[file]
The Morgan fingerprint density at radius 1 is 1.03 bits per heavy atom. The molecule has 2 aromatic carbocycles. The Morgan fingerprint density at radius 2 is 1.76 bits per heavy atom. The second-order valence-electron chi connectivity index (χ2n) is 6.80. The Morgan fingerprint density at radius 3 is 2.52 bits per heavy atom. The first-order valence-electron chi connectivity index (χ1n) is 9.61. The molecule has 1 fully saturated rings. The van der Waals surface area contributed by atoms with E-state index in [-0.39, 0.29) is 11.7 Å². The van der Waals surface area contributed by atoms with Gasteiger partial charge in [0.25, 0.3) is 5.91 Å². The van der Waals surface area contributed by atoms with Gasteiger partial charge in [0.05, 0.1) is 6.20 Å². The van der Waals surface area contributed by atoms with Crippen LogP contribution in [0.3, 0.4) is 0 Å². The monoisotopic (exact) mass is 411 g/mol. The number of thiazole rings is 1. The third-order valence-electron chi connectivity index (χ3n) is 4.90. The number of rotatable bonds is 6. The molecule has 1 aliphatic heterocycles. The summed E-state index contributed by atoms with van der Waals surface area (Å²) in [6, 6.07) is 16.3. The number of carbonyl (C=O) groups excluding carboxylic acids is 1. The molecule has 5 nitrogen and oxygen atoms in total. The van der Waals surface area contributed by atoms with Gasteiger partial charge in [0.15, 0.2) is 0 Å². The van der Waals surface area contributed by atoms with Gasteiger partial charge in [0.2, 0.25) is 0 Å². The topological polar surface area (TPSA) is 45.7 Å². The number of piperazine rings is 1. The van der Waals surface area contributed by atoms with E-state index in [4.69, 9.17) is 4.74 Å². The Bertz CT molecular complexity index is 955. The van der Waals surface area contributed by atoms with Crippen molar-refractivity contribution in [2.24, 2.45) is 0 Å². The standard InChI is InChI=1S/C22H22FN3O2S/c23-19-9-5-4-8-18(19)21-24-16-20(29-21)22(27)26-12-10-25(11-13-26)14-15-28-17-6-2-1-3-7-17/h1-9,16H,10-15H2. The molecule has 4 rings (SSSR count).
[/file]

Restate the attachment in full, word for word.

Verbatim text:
The Morgan fingerprint density at radius 1 is 1.03 bits per heavy atom. The molecule has 2 aromatic carbocycles. The Morgan fingerprint density at radius 2 is 1.76 bits per heavy atom. The second-order valence-electron chi connectivity index (χ2n) is 6.80. The Morgan fingerprint density at radius 3 is 2.52 bits per heavy atom. The first-order valence-electron chi connectivity index (χ1n) is 9.61. The molecule has 1 fully saturated rings. The van der Waals surface area contributed by atoms with E-state index in [-0.39, 0.29) is 11.7 Å². The van der Waals surface area contributed by atoms with Gasteiger partial charge in [0.25, 0.3) is 5.91 Å². The van der Waals surface area contributed by atoms with Gasteiger partial charge in [0.05, 0.1) is 6.20 Å². The van der Waals surface area contributed by atoms with Crippen LogP contribution in [0.3, 0.4) is 0 Å². The monoisotopic (exact) mass is 411 g/mol. The number of thiazole rings is 1. The third-order valence-electron chi connectivity index (χ3n) is 4.90. The number of rotatable bonds is 6. The molecule has 1 aliphatic heterocycles. The summed E-state index contributed by atoms with van der Waals surface area (Å²) in [6, 6.07) is 16.3. The number of carbonyl (C=O) groups excluding carboxylic acids is 1. The molecule has 5 nitrogen and oxygen atoms in total. The van der Waals surface area contributed by atoms with Gasteiger partial charge in [0.15, 0.2) is 0 Å². The van der Waals surface area contributed by atoms with Gasteiger partial charge in [0.2, 0.25) is 0 Å². The topological polar surface area (TPSA) is 45.7 Å². The number of piperazine rings is 1. The van der Waals surface area contributed by atoms with E-state index in [4.69, 9.17) is 4.74 Å². The Bertz CT molecular complexity index is 955. The van der Waals surface area contributed by atoms with Crippen molar-refractivity contribution in [2.24, 2.45) is 0 Å². The standard InChI is InChI=1S/C22H22FN3O2S/c23-19-9-5-4-8-18(19)21-24-16-20(29-21)22(27)26-12-10-25(11-13-26)14-15-28-17-6-2-1-3-7-17/h1-9,16H,10-15H2. The molecule has 4 rings (SSSR count).